The Footy Almanac 2007 Round 14 – Richmond v North Melbourne: What to do with Richo?

The first printed edition of The Footy Almanac came out in 2007, before we had a website. In the absence of a real 2020 season, we will be publishing the 2007 pieces for the first time ever on Follow the season!



Richmond versus Kangaroos

5.10pm, Sunday, July 8

Telstra Dome, Melbourne



I LOOKED FORWARD TO THIS GAME mainly because it gave me the chance to see a whole batch of Kangaroos players no one seems to rate, like Shaun McMahon and Corey Jones. People don’t even know them. Yet they’d helped their team into the top eight. The Tigers were on the bottom, where they had been all season, but many believed they could snatch a win. This turned out to be disrespectful to the Roos, something else that has been the case all season.


The unfashionable Roos effectively killed off the contest by kicking the first three goals while the young Tigers were still admiring their contribution to the 1970s Heritage Round – their own yellow shorts. The Tigers clawed away to reduce the margin. When Kayne Pettifer kicked a goal five minutes into the last quarter, they drew within 14 points. But McMahon and Drew Petrie then replied with two quick goals to set the Roos on the path towards an unprepossessing victory.


I enjoyed the match despite its lack of fireworks. It was worth just going to see Jones and McMahon, who both played as small forwards. Jones is as clever as they come. In the second quarter, he kicked the perfect small forward’s goal when he read the ball off an enormous pack before snapping truly on his left foot. McMahon bobbed up constantly but the Richmond defence seemed to spend the game as perplexed about his identity as the spectators who kept asking about the curly-haired No. 42 who looked like Peter in the Brady Bunch.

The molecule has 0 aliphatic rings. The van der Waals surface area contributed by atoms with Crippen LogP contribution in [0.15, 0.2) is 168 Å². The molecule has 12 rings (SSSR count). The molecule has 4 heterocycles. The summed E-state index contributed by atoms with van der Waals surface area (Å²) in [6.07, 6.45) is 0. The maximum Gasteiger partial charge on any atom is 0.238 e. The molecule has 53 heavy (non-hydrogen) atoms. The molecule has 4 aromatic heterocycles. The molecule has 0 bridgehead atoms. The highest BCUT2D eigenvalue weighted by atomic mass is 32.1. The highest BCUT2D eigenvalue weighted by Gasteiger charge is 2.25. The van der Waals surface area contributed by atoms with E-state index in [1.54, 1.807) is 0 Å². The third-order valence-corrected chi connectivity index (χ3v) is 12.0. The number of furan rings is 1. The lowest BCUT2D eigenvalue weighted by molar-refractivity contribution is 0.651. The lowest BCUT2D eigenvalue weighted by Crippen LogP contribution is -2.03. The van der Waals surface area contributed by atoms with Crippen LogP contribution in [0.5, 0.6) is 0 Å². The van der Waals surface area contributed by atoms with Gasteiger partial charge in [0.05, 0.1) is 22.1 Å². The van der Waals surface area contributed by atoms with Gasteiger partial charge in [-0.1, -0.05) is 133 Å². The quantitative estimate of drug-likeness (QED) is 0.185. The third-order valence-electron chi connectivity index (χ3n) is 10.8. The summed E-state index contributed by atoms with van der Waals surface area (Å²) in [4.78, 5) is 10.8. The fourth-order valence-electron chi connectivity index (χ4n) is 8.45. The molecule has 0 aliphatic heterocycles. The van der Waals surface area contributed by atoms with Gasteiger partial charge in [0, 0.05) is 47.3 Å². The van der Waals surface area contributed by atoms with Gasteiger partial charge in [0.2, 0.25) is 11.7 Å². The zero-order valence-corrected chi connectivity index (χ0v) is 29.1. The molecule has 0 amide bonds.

Young midfielder Andrew Swallow has an appetite for the footy as large as anyone in the competition. He was typically willing, but untidy, while fellow midfielder Daniel Harris was typically compact and industrious. But veteran midfielders Brent Harvey, Shannon Grant and Adam Simpson were the true catalysts of victory. Like the good form of North’s young players, Simpson’s fecund season at the age of 31 is going unrecognised.


One of the Roos’ strengths is their tall players, especially Hamish McIntosh in the ruck. Drew Petrie and Leigh Brown are handy at either end of the ground. David Hale is the weak link among the tall players, but Roos’ coach Dean Laidley is persevering with him in the same manner that he’s stuck with the other talls through fallow seasons.


McIntosh was less dominant in this match than he has been, especially considering the threadbare nature of Richmond’s rucks. But Petrie was just as effective as he was against the Bulldogs the previous week, when he kicked six goals in the opening quarter. In this match Petrie spread his six goals over its duration. He was aided by dead-eye accuracy, the sign of a player with confidence.